The general conclusion drawn from the results of this study is that during the performance of a trunk flexion-extension exercise with a large lifting load, the muscle activation intensity of the bilateral ES significantly increased to compensate for passive tissues during the relaxation period. In addition, spasms on bilateral ES muscle were observed in more than 45% participants. The significant increase tendency in muscle activation together with a high prevalence of spasms indicates that a low back disorder may develop during the performance of a flexion-extension exercise with a large lifting load.



Center for disease control and prevention




Erector spinae


Flexion relaxation phenomenon


Low back disorder


Low back pain


Mean absolute value


Maximal voluntary contractions


Mean normalized EMG


  1. Ahern DK, Follick MJ, Council JR, Laser-Wolston N, Litchman H. Comparison of lumbar paravertebral EMG patterns in chronic low back pain patients and non-patient controls. Pain. 1988;34:153–60.

    Article  CAS  PubMed  Google Scholar 

  2. Andersson GB. Epidemiological features of chronic low-back pain. Lancet. 1999;354:581–5.

    Article  CAS  PubMed  Google Scholar 

  3. Borenstein DB. Epidemiology, etiology, diagnostic evaluation, and treatment of low back pain. Current Opinion in Rheumatology. 2001;13:128–34.

    Article  CAS  PubMed  Google Scholar 

  4. Brandt M, Madeleine P, Ajslev JZ, Jakobsen MD, Samani A. Participatory intervention with objectively measured physical risk factors for musculoskeletal disorders in the construction industry: study protocol for a cluster randomized controlled trial. BMC Musculoskeletal Disorders. 2015;16(1):302.

    Article  PubMed  PubMed Central  Google Scholar 

  5. Centers for Disease Control and Prevention. Prevalence and most common causes of disability among adults—United States. MMWR. 2009;58:421–6.

    Google Scholar 

  6. Dankaerts W, O’Sullivan PB, Burnett AF, Straker LM, Danneels LA. Reliability of EMG measurements for trunk muscles during maximal and sub-maximal voluntary isometric contractions in healthy controls and CLBP patients. Journal of Electromyography and Kinesiology. 2004;14(3):333–42.

    Article  PubMed  Google Scholar 

  7. Dreischarf M, Shirazi-Adl A, Arjmand N, Rohlmann A, Schmidt H. Estimation of loads on human lumbar spine: A review of in vivo and computational model studies. Journal of Biomechanics. 2016;49(6):833–45.

    Article  PubMed  Google Scholar 

  8. Floyd WF, Silver PHS. Function of erectors spinae in flexion of the trunk. Lancet. 1951;1:133–4.

    Article  CAS  PubMed  Google Scholar 

  9. Floyd WF, Silver PHS. The function of erectors spinae muscles in certain movements and postures in man. Journal of Physiology. 1995;129(1):184–203.

    Article  Google Scholar 

  10. Golding JSR. Electromyography of the erector spinae in low back pain. Postgraduate Medical Journal. 1952;28:401–6.

    Article  CAS  PubMed  PubMed Central  Google Scholar 

  11. Haig A, Wiesman G, Haugh L, Pope M, Grobler L. Prospective evidence for change in paraspinal muscle activityafter herniated nucleus pulposus. Spine. 1993;18:926–30.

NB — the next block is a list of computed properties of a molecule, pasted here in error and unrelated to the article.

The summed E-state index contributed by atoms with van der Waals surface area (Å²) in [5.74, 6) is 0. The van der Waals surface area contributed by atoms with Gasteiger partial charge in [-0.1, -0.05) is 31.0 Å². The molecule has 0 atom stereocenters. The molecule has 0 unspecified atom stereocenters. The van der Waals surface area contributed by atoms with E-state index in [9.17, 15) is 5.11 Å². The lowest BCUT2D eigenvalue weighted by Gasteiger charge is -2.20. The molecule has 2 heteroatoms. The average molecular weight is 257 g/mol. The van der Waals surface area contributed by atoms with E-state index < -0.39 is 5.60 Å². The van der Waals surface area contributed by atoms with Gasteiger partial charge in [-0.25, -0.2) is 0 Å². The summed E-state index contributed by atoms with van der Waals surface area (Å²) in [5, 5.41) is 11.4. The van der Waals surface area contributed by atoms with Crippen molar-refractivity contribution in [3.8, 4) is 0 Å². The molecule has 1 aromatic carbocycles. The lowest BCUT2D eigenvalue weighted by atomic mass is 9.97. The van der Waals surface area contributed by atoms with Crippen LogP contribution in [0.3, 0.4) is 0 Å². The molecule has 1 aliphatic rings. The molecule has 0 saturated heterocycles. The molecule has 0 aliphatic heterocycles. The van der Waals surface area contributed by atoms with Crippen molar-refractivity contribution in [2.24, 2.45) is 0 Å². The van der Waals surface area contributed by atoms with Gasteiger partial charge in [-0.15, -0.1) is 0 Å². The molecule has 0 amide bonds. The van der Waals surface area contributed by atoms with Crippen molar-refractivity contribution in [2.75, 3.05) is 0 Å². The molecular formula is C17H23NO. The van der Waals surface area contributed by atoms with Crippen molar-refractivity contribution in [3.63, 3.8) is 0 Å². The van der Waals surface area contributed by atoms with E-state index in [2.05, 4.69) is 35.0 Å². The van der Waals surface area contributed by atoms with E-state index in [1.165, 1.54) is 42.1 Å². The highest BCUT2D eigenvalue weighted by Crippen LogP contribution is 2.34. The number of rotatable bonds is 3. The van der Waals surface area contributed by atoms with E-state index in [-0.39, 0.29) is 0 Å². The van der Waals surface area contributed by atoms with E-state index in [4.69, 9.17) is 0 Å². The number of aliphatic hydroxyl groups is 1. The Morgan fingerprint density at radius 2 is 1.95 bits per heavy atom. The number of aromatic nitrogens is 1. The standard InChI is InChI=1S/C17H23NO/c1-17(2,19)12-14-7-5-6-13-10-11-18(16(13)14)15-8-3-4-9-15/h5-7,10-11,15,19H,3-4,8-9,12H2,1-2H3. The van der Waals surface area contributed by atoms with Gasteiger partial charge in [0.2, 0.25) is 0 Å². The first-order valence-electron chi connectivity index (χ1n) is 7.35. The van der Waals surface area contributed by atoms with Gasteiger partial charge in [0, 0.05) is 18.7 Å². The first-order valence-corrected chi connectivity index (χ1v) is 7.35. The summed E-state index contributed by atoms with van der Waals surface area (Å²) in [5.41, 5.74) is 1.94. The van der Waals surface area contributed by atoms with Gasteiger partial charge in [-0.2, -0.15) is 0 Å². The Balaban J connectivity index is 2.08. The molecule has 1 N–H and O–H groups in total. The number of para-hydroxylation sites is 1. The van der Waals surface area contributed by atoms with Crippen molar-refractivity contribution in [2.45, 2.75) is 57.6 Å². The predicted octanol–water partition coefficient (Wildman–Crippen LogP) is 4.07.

Article  CAS  PubMed  Google Scholar 

  12. Holleran K, Pope M, Haugh L, Absher R. The response of the flexion-relaxation phenomenon in the low back to loading. The Iowa Orthopaedic Journal. 1995;15:24–8.

    CAS  PubMed  PubMed Central  Google Scholar 

  13. Howarth SJ, Mastragostino P. Use of kinetic and kinematic data to evaluate load transfer as a mechanism for flexion relaxation in the lumbar spine. Journal of Biomechanical Engineering. 2013;135(10):101004–6.

    Article  PubMed  Google Scholar 

  14. Hu B, Shan X, Zhou J, Ning X. The effects of stance width and foot posture on lumbar muscle flexion-relaxation phenomenon. Clinical Biomechanics. 2014;29:311–6.

    Article  PubMed  Google Scholar 

  15. Kippers V, Parker AW. Posture related myoelectric silence of erector spinae during trunk flexion. Spine. 1984;9:740–5.

    Article  CAS  PubMed  Google Scholar 

  16. Kostova V, Koleva M. Back disorders (low back pain, cervicobrachial and radicular syndromes) and some related risk factors. Journal of Neurological Science. 2001;192:17–25.

    Article  CAS  Google Scholar 

  17. Leinonen V, Kankaanpaa M, Airaksinen O, Back HO. Hip extensor activities during flexion/extension: effects of low back pain and rehabilitation. Archives of Physical Medicine and Rehabilitation. 2000;81:32–7.

    Article  CAS  PubMed  Google Scholar 

  18. Luo X, Pietrobon R, Sun SX, Liu GG. Estimates and patterns of direct health care expenditures among individualswith back pain in the United States. Spine. 2003;29:79–86.

    Article  Google Scholar 

  19. Marras WS, Lavender SA, Leurgans SE, Fathallah FA, Fergusons SA, Allread WG. Biomechanical risk factors for occupationally related low-back disorders. Ergonomics. 1995;38:377–410.

    Article  CAS  PubMed  Google Scholar 

  20. Nelson-Wong E, Callaghan JP. Is muscle co-activation a predisposing factor for low back pain development during standing? A multifactorial approach for early identification of at-risk individuals. Journal of Electromyography and Kinesiology. 2010;20:256–63.